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2.4 Designing a Cliff-Side Ocean Scene

In this lesson we will cover reflections, creating a sunset, and workarounds for complicated areas.

2.4 Designing a Cliff-Side Ocean Scene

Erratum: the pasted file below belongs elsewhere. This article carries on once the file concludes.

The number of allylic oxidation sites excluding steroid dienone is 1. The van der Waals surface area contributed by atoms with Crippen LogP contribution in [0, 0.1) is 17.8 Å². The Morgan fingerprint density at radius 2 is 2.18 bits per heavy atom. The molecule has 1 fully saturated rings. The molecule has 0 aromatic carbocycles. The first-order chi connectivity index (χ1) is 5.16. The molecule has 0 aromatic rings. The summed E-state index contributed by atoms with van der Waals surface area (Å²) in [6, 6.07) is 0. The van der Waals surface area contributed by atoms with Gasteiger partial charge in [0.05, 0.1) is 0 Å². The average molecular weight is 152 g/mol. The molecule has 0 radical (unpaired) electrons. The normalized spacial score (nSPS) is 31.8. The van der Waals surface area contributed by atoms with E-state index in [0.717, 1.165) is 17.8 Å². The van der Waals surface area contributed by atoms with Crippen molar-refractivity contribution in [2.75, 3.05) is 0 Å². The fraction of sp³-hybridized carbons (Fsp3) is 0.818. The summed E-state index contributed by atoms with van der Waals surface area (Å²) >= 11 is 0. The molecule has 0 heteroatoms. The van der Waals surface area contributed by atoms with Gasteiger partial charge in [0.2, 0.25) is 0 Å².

Hi. My name's Brian Lee. And welcome back to designing landscape concepts for feature films and games. In this lesson, I'll walk you through my process of designing a scenic oceanside cliff face concept as I would in a real world gaming or film production environment. So here, I'm gonna go ahead and start with this mild blue background, just to give us a nice seaside manner. And I just go ahead and start building in the composition just as we have in the previous paintings. So I went ahead, you'll notice my swatches, and I did find an image on Google that I liked and I just started using some of the colors from it actually multiple images and then bringing them together in my swatches panel. So this helps me a lot when I'm a making decisions about color for this specific piece. And right now, that's kinda my main priority. There's a little bit of the composition in there now, but mainly, I wanna get all the different colors today. I think it would be in this scene down. Basically to making a color palette inside my canvas that I can just sample from throughout the remainder of the painting. So I wanna make it a little gloomy up here in the sky just to give us some to work with. Give that sun something to bounce off of I went ahead and selected the top part of the image and then duplicated it, flipped it, which gives this kind of our reflection here. And that's something you'll see me do a few more times on the painting. And mainly the reflection is, the strength of the reflection is due to the amount of turbulence in the water. If there's a lot of turbulence we're going to have less reflection just because the surface of the water is going to be kind of crazy. But if we if we don't and it's just a flat calm reservoir then we'll just have a nice glossy finish. I just haven't decided yet what I want that to be, so I'm keeping the reflection pretty minimal at this point. I'm just building in some of the details of the rock just trying to get some details about how the type of stone the jaggedness even the colors the black values here you'll see I just another reflection flip to kind of give it a wet sandy look. Trying to build out this foreground ground plan a little bit and I guess I'm hinting at the small little rivers leading down to the sea. Just gonna try to make this sunset a little bit, like blazing hot. So starting from a very, A very limited color palette for the sun is usually just a white dot. And then just building out from there with yellow and then orange and having it fade and dissolve into the blues. Think these clouds will go ahead and they'll come and just finish off our composition. Not the left or right now. You'll find I kind of struggled with this piece just because mainly, I just couldn't get the feel for these rocks. It took a while, especially the foliage up above them. You notice I play around with it quite a bit to get the look and the feel that I'm going for. And any time you're feeling like that it's best just to go find a couple reference images and bring them in and just go off your reference. I try to work through it here as much as I can. Mainly just struggling with what kind of trees are up there, is it just bushes, that are very weathered by the sea, or do we actually have some trees up there, and then you gonna think about scale, and how big the trees are, how big the bushes are, and then kind of how they grow along this rock ridge is another thing I think about. At the end of the day, as long as they look good and they're not too distracting from from the main feel of the piece and the main story line it's fine. Mainly, what I wanna do is make sure that they look different than the rocks themselves, not only in color, but actually in texture. So, it's just kinda figuring out what that texture is. You can see, I'm kinda covering them up a little bit trying, to get more rocks blended in there so I don't have to have so many pieces of foliage. And I, I did carve out that main rock there, I just thought it was a little bit boring in shape, so giving it's some jaggedness, is kinda nice, and helps a story just be a little bit more interesting. Maybe it's again a little bit more of a treacherous area not a place you'd really like to land your boat because of the rocky shores. And then I did build in some some even deeper mountains back there which is kind of nice. Again, it gives us the purpose of depths. Just make these things really monstrous. Softening the sky a little bit. Just making it all kind of blend and mesh together. Kinda like our hero rides off into the sunset kind of a scene. So we want it to be soft, relaxing. And you'll see I just did another reflection there. Just wasn't feeling quite right yet. And any time you make changes obviously to the upper part of the image or the non reflections section. You're gonna have to flip it again so that the reflection matches the reality. And then we'll go ahead and do it again with these rocks to provide us with a very nice reflection there and decided to just kinda remove all the the rock structures between us and that main column. Just because of it just looks better having a nice reflection there bottom line. And allows the light to come in nice and smooth along the water and and hit the shore real hard. It's a little easier to design in that way, rather than having a million little rocks in the water that you have to worry about. So here I'm just going to do one last pass on all these images and all basically using it curves to bring in the shadows a little more and then adding another curves to bring in the highlights. It's kind of my last step before turning in a final piece. I like to go over it with a couple curves, one for the shadow, one for the highlights. Just cranking up some of these hot spots. I like to stay away from complete whites and complete blacks as much as possible so I'm always careful about that. And there you have it. Four complete concept designs here that could be used for film or gaming. So in the next video I'll say a quick goodbye and recommend a few places to go to sharpen your skills further. So again, thanks for joining me and I'll see you in the next video.